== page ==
Nasser makes us mint tea and introduces us to Anne & Frederic, two French who apparently wandered in here a week ago and haven’t moved on – and it seems they are to help Nasser look after us tonight. Anne shares our views on independent travel and we discuss the edifying feeling of travellers’ money going directly into the local economy. Our one flickering light bulb is powered by solar power, and, as we were told, no hot water. The five of us chat as the sun sets over the rolling Atlantic.
We are treated to a mini banquet, the freshly caught fish prepared on the terrace, the guts thrown to the seagulls swooping above, enormous crabs stripped of their claws and rammed into a pot, followed by a fish tagine, all fresh again of course, and accompanied by dates, olives in harissa, strange little nuts and the ever present koobz. We are offered a glass each of something which looks like muddy water. “It’s crab juice”, says Anne, “the juice of the crab”. God knows what that meant but we rejected the utterly disgusting stuff after one sip each!!
We drift off to sleep, the crashing waves just outside, and of course no alcohol to help us sleep, it’s now several days since our last beer. The darkness is total, the bed as hard as iron, but the Atlantic lulls us to sleep.
Just before dawn we are awoken by the sound of – what? Lorries? Diggers? Can’t be!? No, it’s a tractor pulling the boats to the water’s edge; it seems the fishing fleet is after all still active and dozens of tiny blue boats are heading out over the rollers.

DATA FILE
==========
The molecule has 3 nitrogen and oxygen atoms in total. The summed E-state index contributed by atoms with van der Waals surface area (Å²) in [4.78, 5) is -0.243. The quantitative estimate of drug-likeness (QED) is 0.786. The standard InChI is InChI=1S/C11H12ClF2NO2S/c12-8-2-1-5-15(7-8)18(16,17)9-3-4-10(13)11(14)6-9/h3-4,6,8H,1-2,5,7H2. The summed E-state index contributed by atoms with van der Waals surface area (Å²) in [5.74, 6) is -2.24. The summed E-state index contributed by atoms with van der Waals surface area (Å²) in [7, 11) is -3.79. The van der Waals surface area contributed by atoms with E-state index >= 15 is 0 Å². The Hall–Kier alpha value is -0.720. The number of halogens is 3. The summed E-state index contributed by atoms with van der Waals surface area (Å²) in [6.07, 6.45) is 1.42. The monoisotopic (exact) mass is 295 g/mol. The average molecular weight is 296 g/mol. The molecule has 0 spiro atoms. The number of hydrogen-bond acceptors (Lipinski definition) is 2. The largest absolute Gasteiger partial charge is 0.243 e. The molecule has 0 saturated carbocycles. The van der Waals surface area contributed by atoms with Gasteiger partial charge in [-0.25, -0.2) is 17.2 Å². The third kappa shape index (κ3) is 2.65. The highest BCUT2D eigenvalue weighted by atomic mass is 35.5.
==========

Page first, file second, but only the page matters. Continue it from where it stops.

After omelettes and mint tea (yes we know), our stroll along the beach doesn’t get too far before everyone we met yesterday- the guys from Maxim’s, their lady helper, a couple of others – stop us to chat, amused and delighted that we’re still here! “Sometimes French, never Anglais”, says the one who calls himself Bob. We are given coffee and giant strawberries and mid morning the temperature starts to really rise. We catch the return of the fishing fleet, a spectacle in itself as the tractor lifts each boat out of the water, not just the boat, but the catch and the fishermen too, who ride the swinging boat to the top of the beach.
This place is beautiful despite its desertion, great swathes of golden sand, colossal dunes, rock pools like Cornwall and the crashing white surf of the Atlantic with its constant roar. The sky and the sea are blue, it’s easily the highest temperature of the week. It is a beautiful little paradise all on its own. Our courage to take on the lack of comfort has been hugely rewarded and we wish, in fact, we could stay. But another great trip is over, and we bid long farewells to our new friends.
One last treat on the way to the airport as we find lunch in Ait Malloul, brochettes de foie, that’s liver kebabs, delicious!!